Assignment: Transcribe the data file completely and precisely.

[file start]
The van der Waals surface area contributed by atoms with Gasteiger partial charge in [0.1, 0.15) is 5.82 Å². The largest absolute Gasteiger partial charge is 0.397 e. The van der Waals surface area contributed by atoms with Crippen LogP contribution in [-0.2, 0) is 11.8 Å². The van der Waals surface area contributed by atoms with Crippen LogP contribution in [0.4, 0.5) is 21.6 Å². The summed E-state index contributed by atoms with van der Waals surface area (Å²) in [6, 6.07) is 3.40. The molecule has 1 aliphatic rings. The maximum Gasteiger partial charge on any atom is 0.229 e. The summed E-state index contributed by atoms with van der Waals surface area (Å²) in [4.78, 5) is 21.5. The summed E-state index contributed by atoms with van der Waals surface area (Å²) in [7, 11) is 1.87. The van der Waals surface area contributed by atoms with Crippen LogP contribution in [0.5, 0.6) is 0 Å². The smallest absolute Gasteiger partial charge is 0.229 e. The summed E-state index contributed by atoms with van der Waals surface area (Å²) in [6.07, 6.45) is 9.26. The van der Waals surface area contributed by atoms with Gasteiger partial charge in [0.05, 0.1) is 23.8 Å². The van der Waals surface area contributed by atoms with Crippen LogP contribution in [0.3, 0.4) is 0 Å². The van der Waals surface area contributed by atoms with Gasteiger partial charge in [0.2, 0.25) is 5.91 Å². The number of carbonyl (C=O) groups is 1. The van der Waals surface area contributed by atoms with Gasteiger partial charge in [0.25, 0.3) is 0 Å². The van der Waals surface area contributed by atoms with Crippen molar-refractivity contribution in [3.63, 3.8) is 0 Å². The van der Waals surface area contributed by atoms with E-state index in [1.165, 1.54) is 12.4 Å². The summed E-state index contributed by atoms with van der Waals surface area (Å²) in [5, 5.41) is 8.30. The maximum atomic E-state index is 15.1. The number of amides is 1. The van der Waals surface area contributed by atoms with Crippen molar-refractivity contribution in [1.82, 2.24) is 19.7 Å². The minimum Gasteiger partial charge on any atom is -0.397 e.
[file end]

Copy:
The van der Waals surface area contributed by atoms with Gasteiger partial charge in [0.1, 0.15) is 5.82 Å². The largest absolute Gasteiger partial charge is 0.397 e. The van der Waals surface area contributed by atoms with Crippen LogP contribution in [-0.2, 0) is 11.8 Å². The van der Waals surface area contributed by atoms with Crippen LogP contribution in [0.4, 0.5) is 21.6 Å². The summed E-state index contributed by atoms with van der Waals surface area (Å²) in [6, 6.07) is 3.40. The molecule has 1 aliphatic rings. The maximum Gasteiger partial charge on any atom is 0.229 e. The summed E-state index contributed by atoms with van der Waals surface area (Å²) in [4.78, 5) is 21.5. The summed E-state index contributed by atoms with van der Waals surface area (Å²) in [7, 11) is 1.87. The van der Waals surface area contributed by atoms with Crippen LogP contribution in [0.5, 0.6) is 0 Å². The smallest absolute Gasteiger partial charge is 0.229 e. The summed E-state index contributed by atoms with van der Waals surface area (Å²) in [6.07, 6.45) is 9.26. The van der Waals surface area contributed by atoms with Gasteiger partial charge in [0.05, 0.1) is 23.8 Å². The van der Waals surface area contributed by atoms with Crippen LogP contribution in [0.3, 0.4) is 0 Å². The van der Waals surface area contributed by atoms with Gasteiger partial charge in [0.2, 0.25) is 5.91 Å². The number of carbonyl (C=O) groups is 1. The van der Waals surface area contributed by atoms with Gasteiger partial charge in [0.25, 0.3) is 0 Å². The van der Waals surface area contributed by atoms with Crippen molar-refractivity contribution in [3.63, 3.8) is 0 Å². The van der Waals surface area contributed by atoms with E-state index in [1.165, 1.54) is 12.4 Å². The summed E-state index contributed by atoms with van der Waals surface area (Å²) in [5, 5.41) is 8.30. The maximum atomic E-state index is 15.1. The number of amides is 1. The van der Waals surface area contributed by atoms with Crippen molar-refractivity contribution in [1.82, 2.24) is 19.7 Å². The minimum Gasteiger partial charge on any atom is -0.397 e.